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College of Education

Faculty Guest Curator Program

The Guest Curator Program offers an opportunity for faculty members to experiment outside of traditional boundaries to share and disseminate their scholarship.  The program contributes to the College of Education’s stated desire to become a leader in educational innovation and transformation. Achieving this goal involves challenging traditional ideas about where and how academic scholarship can be presented.  The guest curator program offers faculty members (and their students) an opportunity to collaborate, create, experiment, and share knowledge within the walls of the museum. The faculty guest curator receives a small stipend to assist with exhibit planning. The program is open to faculty across the university whose scholarship intersects with relevant topics in education.

Christian K. Anderson, Ph.D., and Amber C. Fallucca, Ph.D. are the Faculty Guest Curators for the Museum of Education’s Fall 2021 exhibit. Dr. Anderson is an Associate Professor of higher education in the Department of Educational Leadership and Policies. Dr. Fallucca is affiliate faculty in the department and an administrator at the University of South Carolina. The exhibit is an extension of and companion to their book, The History of American College Football: Institutional Policy, Culture, and Reform (Routledge, 2021). They appreciate the assistance and input of Erin York, graduate assistant, and students from Anderson’s course on the History of Higher Education in America (EDHE 730) and Fallucca’s course on Intercollegiate Athletics in Higher Education (EDHE 832).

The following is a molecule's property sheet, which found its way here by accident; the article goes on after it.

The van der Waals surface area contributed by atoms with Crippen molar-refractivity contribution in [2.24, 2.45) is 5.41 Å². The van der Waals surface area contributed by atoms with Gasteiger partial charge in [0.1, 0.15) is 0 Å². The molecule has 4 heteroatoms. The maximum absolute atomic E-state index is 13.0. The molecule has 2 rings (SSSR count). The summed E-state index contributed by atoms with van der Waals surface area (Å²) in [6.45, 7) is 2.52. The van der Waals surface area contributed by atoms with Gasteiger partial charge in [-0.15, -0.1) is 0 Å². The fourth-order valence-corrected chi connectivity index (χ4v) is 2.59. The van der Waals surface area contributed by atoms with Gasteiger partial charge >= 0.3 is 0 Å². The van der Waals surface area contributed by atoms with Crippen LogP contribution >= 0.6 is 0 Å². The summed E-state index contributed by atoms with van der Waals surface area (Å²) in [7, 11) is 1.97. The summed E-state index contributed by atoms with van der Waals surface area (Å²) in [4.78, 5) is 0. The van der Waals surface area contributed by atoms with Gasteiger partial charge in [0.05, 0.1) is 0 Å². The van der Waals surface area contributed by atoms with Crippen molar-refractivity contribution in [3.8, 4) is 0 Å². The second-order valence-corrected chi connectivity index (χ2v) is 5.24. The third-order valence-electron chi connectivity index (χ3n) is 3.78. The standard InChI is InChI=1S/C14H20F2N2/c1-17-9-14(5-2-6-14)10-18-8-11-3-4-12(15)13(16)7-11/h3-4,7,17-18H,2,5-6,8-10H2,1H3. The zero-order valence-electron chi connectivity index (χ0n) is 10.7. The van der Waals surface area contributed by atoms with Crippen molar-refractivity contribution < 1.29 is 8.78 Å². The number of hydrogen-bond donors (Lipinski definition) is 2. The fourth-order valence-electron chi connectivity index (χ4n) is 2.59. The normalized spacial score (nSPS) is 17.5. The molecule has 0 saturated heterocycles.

About the Exhibit

On November 6, 1869 a group of 25 students from the College of New Jersey in Princeton traveled to Rutgers College to play a “Foot-ball Match.” The teams used rules favored by Rutgers players in a game that might look more like soccer to modern observers. The home team won 6-4. A week later they played in Princeton, using Princeton rules and the home team won 8-0. Thus, was born the first season of American college football. College football evolved slowly at first, with only a handful of games played each year, but soon took off. By the turn of the century the rules had standardized and the game grew quickly. In 1903 Harvard built its massive stadium (pictured above) with 20,000 seats.

The first season in 1869 consisted of just two games between Rutgers and Princeton, seen by no more than a couple hundred spectators. In 1969 millions would attend college football games in stadiums and watch on television though only about 35 games would be televised per year. By college football’s sesquicentennial, television coverage had become ubiquitous with practically every game being televised or streamed on some platform.

This exhibit explores themes in the history of American college football and provides insight into how American colleges and universities have been significantly impacted and shaped by college football, prompting visitors to ask questions about it evolved to its present form and scope:

  • What significant individuals, events, and locations contributed to current day understanding of the sport?
  • What actions did or did not occur that shape college football and, extensively, higher education and society?
  • Can we draw conclusions from the past that can help inform where the future of the sport is headed?

Challenge the conventional. Create the exceptional. No Limits.

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